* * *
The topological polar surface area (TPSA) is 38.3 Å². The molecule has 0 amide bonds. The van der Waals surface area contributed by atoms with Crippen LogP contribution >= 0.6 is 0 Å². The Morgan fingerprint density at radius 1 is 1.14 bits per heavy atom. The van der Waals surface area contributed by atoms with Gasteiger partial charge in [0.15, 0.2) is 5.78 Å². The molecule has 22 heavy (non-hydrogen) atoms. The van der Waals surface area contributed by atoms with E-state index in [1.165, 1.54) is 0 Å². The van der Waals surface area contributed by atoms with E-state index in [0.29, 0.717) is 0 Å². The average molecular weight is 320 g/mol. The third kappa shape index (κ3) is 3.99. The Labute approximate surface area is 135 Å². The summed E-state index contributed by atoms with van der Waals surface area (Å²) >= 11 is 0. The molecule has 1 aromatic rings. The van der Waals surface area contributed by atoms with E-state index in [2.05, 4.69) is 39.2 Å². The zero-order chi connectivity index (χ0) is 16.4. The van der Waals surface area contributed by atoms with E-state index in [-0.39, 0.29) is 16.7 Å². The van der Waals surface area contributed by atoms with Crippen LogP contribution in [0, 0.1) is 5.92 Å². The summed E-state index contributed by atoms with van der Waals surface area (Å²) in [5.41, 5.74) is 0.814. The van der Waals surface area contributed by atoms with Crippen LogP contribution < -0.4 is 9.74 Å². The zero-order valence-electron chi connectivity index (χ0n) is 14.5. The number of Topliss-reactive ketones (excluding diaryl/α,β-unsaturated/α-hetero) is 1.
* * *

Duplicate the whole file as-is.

The topological polar surface area (TPSA) is 38.3 Å². The molecule has 0 amide bonds. The van der Waals surface area contributed by atoms with Crippen LogP contribution >= 0.6 is 0 Å². The Morgan fingerprint density at radius 1 is 1.14 bits per heavy atom. The van der Waals surface area contributed by atoms with Gasteiger partial charge in [0.15, 0.2) is 5.78 Å². The molecule has 22 heavy (non-hydrogen) atoms. The van der Waals surface area contributed by atoms with E-state index in [1.165, 1.54) is 0 Å². The van der Waals surface area contributed by atoms with E-state index in [0.29, 0.717) is 0 Å². The average molecular weight is 320 g/mol. The third kappa shape index (κ3) is 3.99. The Labute approximate surface area is 135 Å². The summed E-state index contributed by atoms with van der Waals surface area (Å²) >= 11 is 0. The molecule has 1 aromatic rings. The van der Waals surface area contributed by atoms with E-state index in [2.05, 4.69) is 39.2 Å². The zero-order chi connectivity index (χ0) is 16.4. The van der Waals surface area contributed by atoms with E-state index in [-0.39, 0.29) is 16.7 Å². The van der Waals surface area contributed by atoms with Crippen LogP contribution in [0, 0.1) is 5.92 Å². The summed E-state index contributed by atoms with van der Waals surface area (Å²) in [5.41, 5.74) is 0.814. The van der Waals surface area contributed by atoms with Crippen LogP contribution < -0.4 is 9.74 Å². The zero-order valence-electron chi connectivity index (χ0n) is 14.5. The number of Topliss-reactive ketones (excluding diaryl/α,β-unsaturated/α-hetero) is 1.